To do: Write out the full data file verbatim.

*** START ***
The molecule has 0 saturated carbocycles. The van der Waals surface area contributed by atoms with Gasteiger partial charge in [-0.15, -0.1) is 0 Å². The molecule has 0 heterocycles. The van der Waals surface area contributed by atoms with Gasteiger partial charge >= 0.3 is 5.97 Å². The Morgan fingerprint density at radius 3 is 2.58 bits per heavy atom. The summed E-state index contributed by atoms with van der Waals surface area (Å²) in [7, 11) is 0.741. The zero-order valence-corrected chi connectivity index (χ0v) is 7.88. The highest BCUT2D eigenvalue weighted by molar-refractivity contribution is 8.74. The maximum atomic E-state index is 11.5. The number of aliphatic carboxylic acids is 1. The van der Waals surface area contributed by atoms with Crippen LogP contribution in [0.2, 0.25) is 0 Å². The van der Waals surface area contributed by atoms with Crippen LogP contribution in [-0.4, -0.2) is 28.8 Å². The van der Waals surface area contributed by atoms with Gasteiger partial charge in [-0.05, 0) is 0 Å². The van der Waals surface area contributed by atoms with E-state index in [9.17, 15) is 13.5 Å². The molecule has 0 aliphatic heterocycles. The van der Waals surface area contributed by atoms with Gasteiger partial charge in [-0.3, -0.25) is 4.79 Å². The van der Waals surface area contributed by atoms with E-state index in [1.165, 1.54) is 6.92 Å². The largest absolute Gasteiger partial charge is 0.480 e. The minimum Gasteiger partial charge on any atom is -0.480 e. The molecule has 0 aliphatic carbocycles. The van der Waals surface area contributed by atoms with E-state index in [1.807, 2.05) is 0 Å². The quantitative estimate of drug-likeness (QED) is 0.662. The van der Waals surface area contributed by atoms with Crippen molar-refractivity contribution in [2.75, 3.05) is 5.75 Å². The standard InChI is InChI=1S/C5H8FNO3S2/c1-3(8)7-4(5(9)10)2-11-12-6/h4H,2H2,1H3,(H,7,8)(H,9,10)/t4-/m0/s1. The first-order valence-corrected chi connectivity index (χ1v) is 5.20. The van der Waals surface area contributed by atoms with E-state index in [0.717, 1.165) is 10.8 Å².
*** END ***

The molecule has 0 saturated carbocycles. The van der Waals surface area contributed by atoms with Gasteiger partial charge in [-0.15, -0.1) is 0 Å². The molecule has 0 heterocycles. The van der Waals surface area contributed by atoms with Gasteiger partial charge >= 0.3 is 5.97 Å². The Morgan fingerprint density at radius 3 is 2.58 bits per heavy atom. The summed E-state index contributed by atoms with van der Waals surface area (Å²) in [7, 11) is 0.741. The zero-order valence-corrected chi connectivity index (χ0v) is 7.88. The highest BCUT2D eigenvalue weighted by molar-refractivity contribution is 8.74. The maximum atomic E-state index is 11.5. The number of aliphatic carboxylic acids is 1. The van der Waals surface area contributed by atoms with Crippen LogP contribution in [0.2, 0.25) is 0 Å². The van der Waals surface area contributed by atoms with Crippen LogP contribution in [-0.4, -0.2) is 28.8 Å². The van der Waals surface area contributed by atoms with Gasteiger partial charge in [-0.05, 0) is 0 Å². The van der Waals surface area contributed by atoms with E-state index in [9.17, 15) is 13.5 Å². The molecule has 0 aliphatic heterocycles. The van der Waals surface area contributed by atoms with Gasteiger partial charge in [-0.3, -0.25) is 4.79 Å². The van der Waals surface area contributed by atoms with E-state index in [1.165, 1.54) is 6.92 Å². The largest absolute Gasteiger partial charge is 0.480 e. The minimum Gasteiger partial charge on any atom is -0.480 e. The molecule has 0 aliphatic carbocycles. The van der Waals surface area contributed by atoms with E-state index in [1.807, 2.05) is 0 Å². The quantitative estimate of drug-likeness (QED) is 0.662. The van der Waals surface area contributed by atoms with Crippen molar-refractivity contribution in [2.75, 3.05) is 5.75 Å². The standard InChI is InChI=1S/C5H8FNO3S2/c1-3(8)7-4(5(9)10)2-11-12-6/h4H,2H2,1H3,(H,7,8)(H,9,10)/t4-/m0/s1. The first-order valence-corrected chi connectivity index (χ1v) is 5.20. The van der Waals surface area contributed by atoms with E-state index in [0.717, 1.165) is 10.8 Å².